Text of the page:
To be perfectly honest, I was dubious when, in early 2013, Cabot Martin and others started talking about concerns of “quick clay” landslides on the North Spur of Muskrat Falls (see here and here). I thought, “The b’ys are grasping at straws.”
But two things happened, just in the last week, to change my mind and make me give the Muskrat Falls landslide issue further consideration. First, as you will see in the video below, I went to Muskrat Falls and saw the aftermath of a landslide just downstream from the construction site. Second, I read Martin’s recently released book, Muskrat Madness.
In fact, the video doesn’t do justice to the scale of the devastation. It was as if the riverbank had simply let go and rushed headlong into the water, carrying with it entire groves of trees, sometimes still upright, a forest surreally planted in the middle of the river.
On either side of this landslide were scars of previous landslides, all along the river, such that it was obvious this sort of event is a regular occurrence. Whereas I know of rivers in Newfoundland to be jagged and running over solid rock, the Lower Churchill is full of sandbars and clay. Walking on Spirit Mountain (aka, the North Spur), this same kind of clay was everywhere to be seen and there was evidence of recent and old landslides, large and small, as well. It was certainly not land on which you’d think to build a house.
If there is a large landslide on the North Spur that impacts the Muskrat Falls dam or careens into the reservoir, I imagine it would be a very ugly scene. Aside from the facility being rendered unusable, people in downstream communities, such as nearby Mud Lake and Happy Valley-Goose Bay, have good reason to be worried that the onrush of water will be catastrophic.
Of course, this is exactly what Cabot Martin has been saying, and what people in Labrador have been saying for many years before him. Perhaps it was the timing of Martin’s intervention in the public discourse on the North Spur issue, hot on the heels of the project sanctioning, that made it seem a little out to lunch. As he quips in Muskrat Madness, “I probably came off like a guy who thought he had discovered Putin’s plan to invade the Crimea. No response!”
It should be said that Nalcor, from the beginning, has said that measures will be put in place to reduce the likelihood of landslides. These measures include pumps to remove water from clay formations and barriers along the North Spur. However, an exchange of letters recounted in Martin’s book (pages 106-114) casts a shadow over any such assurances and, for me, this is the most important section of the book.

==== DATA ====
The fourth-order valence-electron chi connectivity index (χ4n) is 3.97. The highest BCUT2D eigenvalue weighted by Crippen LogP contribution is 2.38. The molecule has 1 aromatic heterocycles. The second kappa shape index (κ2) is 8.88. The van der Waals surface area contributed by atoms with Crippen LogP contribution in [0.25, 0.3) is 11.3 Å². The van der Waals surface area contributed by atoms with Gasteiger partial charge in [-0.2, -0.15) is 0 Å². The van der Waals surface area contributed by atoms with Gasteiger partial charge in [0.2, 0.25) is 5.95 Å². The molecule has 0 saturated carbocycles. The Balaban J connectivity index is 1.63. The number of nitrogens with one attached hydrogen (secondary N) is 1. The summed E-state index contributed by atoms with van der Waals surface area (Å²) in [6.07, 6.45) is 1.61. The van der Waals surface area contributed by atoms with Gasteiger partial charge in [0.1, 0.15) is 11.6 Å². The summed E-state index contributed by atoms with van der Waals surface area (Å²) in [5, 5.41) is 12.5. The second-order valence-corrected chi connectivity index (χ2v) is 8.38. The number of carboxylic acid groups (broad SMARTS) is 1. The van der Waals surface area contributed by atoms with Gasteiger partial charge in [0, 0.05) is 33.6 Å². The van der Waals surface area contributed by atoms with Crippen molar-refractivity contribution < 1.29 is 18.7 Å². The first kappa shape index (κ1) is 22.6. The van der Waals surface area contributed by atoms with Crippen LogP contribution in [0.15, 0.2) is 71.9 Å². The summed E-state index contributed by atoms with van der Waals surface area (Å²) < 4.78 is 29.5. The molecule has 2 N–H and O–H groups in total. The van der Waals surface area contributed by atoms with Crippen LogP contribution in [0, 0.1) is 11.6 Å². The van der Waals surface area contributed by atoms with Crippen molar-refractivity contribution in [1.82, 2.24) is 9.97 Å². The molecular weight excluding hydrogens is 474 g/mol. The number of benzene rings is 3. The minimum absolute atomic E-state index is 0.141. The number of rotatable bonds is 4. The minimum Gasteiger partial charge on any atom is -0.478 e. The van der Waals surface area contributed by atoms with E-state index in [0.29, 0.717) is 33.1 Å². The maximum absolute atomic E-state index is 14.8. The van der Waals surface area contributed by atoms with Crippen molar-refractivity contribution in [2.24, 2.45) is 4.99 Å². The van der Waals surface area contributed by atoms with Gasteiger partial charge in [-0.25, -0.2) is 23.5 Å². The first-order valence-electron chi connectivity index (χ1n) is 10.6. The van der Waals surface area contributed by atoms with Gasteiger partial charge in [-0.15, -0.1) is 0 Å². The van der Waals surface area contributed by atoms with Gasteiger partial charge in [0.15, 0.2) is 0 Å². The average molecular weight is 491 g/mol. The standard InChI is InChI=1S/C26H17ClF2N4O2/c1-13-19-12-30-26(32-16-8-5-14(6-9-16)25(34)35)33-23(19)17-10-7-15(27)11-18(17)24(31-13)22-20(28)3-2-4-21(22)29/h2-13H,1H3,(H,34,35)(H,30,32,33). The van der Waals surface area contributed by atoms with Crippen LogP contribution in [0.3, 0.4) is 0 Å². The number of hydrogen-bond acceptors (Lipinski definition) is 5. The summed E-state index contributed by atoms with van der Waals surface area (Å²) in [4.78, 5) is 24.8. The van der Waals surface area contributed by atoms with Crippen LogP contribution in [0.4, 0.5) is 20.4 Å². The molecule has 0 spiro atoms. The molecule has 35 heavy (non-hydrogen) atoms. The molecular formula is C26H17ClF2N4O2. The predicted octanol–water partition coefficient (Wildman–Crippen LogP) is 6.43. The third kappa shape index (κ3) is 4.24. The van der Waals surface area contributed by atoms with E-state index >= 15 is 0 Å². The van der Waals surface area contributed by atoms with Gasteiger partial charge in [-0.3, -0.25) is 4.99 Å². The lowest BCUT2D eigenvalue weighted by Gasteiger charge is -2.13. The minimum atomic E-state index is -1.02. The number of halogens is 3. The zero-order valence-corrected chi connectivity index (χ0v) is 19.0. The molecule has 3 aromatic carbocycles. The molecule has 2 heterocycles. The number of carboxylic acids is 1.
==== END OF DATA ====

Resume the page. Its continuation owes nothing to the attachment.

Martin had written the provincial government and requested information about safety issues for downstream communities and about the possibility of dam breaks due to landslides. Minister Derrick Dalley responded:
At the outset, I would note that some of your requests in relation to safety of works, dam safety review reports, and emergency preparedness plans are somewhat premature. While Nalcor fully understands the requirement for such plans pursuant to the Water Resources Act, these documents are required prior to impoundment of the reservoir, not with the start of construction.
What this says to me is that Nalcor isn’t really sure if the dam, the reservoir, the entire project, will be safe or what risks it may pose to downstream communities. Moreover, it sounds to me as though, according to this logic, these questions do not need to be answered until the dam is complete and the reservoir is ready to be filled up.
So then what if, after spending all this money, it turns out that it’s not safe? Presumably, further measures will be taken to mitigate risks. If it comes down to it, perhaps Nalcor will remove the entire North Spur, clay, trees, and all – the technological means exist to do any number of wondrous things. But then, how many billions will that cost?
And is there a point at which this entire project just becomes unfeasible? The answer to this question really can’t be “no!” — so maybe we need to know what that point is.